Plantar fasciitis is one of the most common causes of heel pain and typically affects those aged in their 50s and 60s.
The painful, stabbing feeling that accompanies the condition is caused by inflammation of the plantar fascia on the sole of your feet. The plantar fascia is a double layered fibrous tissue on the plantar (sole) side of your foot that connects from your heel bone to the base of your toes.
It plays an important role in maintaining the integrity of the arch of our feet and is can affect everything from our feet to our ankles, knees and lower legs.
As such, the causes of plantar fasciitis can be many and may include knee, ankle and hip injuries and muscle hypertonia (tight calves and hamstrings). Poorly fitted shoes that don’t support the feet, or compress them too much, can also cause plantar fasciitis.
There are 26 bones in each foot, and more than 100 muscles, tendons and ligaments, all of which, when injured or squashed into ill-fitting shoes, contribute to increased pressure on the plantar fascia, which in turn increases the likelihood if irritation and inflammation.
First identify any causative factors, which include the following:
Effective treatment of plantar fasciitis should take all these factors in to account, but primarily, non-surgical treatment of the plantar fascia should include stretching of the calves, hamstrings and plantar fascia, cooling their area with ice during acute pain, working on balance (try brushing your teeth while standing on one leg!) as well as massage of the plantar fascia with a massage ball/tennis ball/ golf ball.
The most common treatment for plantar fasciitis is to Rest, Ice, Compress and Elevate, also known as the RICE method.
The method suggests keeping weight off your feet to reduce inflammation, icing the area three to four times a day for no more than 20 minutes, compression bands to eliminate pressure and stop the feet from becoming inflamed and irritated, and elevating the foot above chest level as much as possible.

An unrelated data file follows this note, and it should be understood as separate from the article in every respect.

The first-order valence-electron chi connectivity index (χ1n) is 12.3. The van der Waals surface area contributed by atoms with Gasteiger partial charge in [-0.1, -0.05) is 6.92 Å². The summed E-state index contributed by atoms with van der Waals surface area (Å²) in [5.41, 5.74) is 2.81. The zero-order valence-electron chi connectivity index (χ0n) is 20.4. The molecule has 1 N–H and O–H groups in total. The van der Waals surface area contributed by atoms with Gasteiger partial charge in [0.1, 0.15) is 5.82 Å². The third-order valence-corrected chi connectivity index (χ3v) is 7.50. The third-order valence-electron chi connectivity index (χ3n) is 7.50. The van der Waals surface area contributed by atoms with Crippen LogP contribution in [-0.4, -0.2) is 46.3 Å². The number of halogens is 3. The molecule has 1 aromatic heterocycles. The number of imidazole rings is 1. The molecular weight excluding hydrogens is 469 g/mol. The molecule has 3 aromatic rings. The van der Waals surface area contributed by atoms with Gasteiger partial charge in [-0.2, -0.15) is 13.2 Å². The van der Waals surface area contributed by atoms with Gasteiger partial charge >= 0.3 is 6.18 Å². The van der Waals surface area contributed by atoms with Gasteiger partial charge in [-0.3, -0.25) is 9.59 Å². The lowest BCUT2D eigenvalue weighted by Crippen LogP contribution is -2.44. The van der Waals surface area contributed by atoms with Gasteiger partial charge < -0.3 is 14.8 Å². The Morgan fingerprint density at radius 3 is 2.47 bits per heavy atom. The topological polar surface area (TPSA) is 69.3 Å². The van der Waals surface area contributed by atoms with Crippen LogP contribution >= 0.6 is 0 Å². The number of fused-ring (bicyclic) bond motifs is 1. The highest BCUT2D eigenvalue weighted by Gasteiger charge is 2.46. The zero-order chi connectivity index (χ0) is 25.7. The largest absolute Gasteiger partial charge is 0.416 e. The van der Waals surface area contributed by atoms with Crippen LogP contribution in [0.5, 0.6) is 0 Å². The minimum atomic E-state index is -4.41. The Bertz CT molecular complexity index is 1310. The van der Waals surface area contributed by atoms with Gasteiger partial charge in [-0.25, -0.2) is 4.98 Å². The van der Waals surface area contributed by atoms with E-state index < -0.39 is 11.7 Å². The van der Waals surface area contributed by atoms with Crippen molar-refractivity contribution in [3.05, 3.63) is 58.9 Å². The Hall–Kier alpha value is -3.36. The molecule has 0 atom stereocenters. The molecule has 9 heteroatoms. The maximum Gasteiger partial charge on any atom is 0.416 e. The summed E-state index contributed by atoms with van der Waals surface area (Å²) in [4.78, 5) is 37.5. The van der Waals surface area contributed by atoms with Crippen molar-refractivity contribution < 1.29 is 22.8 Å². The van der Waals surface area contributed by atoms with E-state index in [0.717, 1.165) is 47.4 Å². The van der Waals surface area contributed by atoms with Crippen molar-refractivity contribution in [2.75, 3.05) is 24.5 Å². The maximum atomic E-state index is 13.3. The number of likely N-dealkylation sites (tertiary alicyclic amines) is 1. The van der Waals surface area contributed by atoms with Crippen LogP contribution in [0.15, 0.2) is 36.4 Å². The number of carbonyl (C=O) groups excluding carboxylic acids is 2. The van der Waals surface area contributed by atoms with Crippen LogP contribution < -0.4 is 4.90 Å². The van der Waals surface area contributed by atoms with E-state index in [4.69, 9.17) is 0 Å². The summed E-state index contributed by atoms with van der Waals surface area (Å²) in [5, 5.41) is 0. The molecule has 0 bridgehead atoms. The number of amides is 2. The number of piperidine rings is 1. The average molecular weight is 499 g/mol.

Other treatment options include:
While treatments can help reduce the pain of plantar fasciitis, prevention is always the best method. Some simple lifestyle changes may be the best way to prevent plantar fasciitis from becoming a problem.
Preventative measures include weight loss, which lessens the pressure on the feet and choosing shoes that offer support and stability. Steer clear of high heels, make sure you replace your walking shoes regularly and avoid walking barefoot on hard surfaces as that can make plantar fasciitis worse.
Q: Should I stay off my feet with plantar fasciitis?
A: Yes! It’s important to keep weight off your foot until the inflammation goes down, try keeping it elevated and icing it often.
Q: How long should I rest my foot with plantar fasciitis?
A: You should aim to rest your foot as much as possible for three to five days. After this period you can slowly start increasing your exercise, but if the pain worsens go back to resting until you’re able to increase exercise without pain.
Q: How bad can plantar fasciitis get?
A: Untreated plantar fasciitis can lead to hip, back and knee pain. Feet work alongside the tendons, ligaments, and muscles throughout the body, so when one is compromised, the others compensate which can lead to issues down the line.
Q: How is plantar fasciitis diagnosed?
A: Your doctor will check your feet and watch you stand and walk, they may also take an X-ray of your foot if they suspect a problem with the bones of your foot.
IMPORTANT LEGAL INFO This article is of a general nature and FYI only, because it doesn’t take into account your personal health requirements or existing medical conditions. That means it’s not personalised health advice and shouldn’t be relied upon as if it is. Before making a health-related decision, you should work out if the info is appropriate for your situation and get professional medical advice.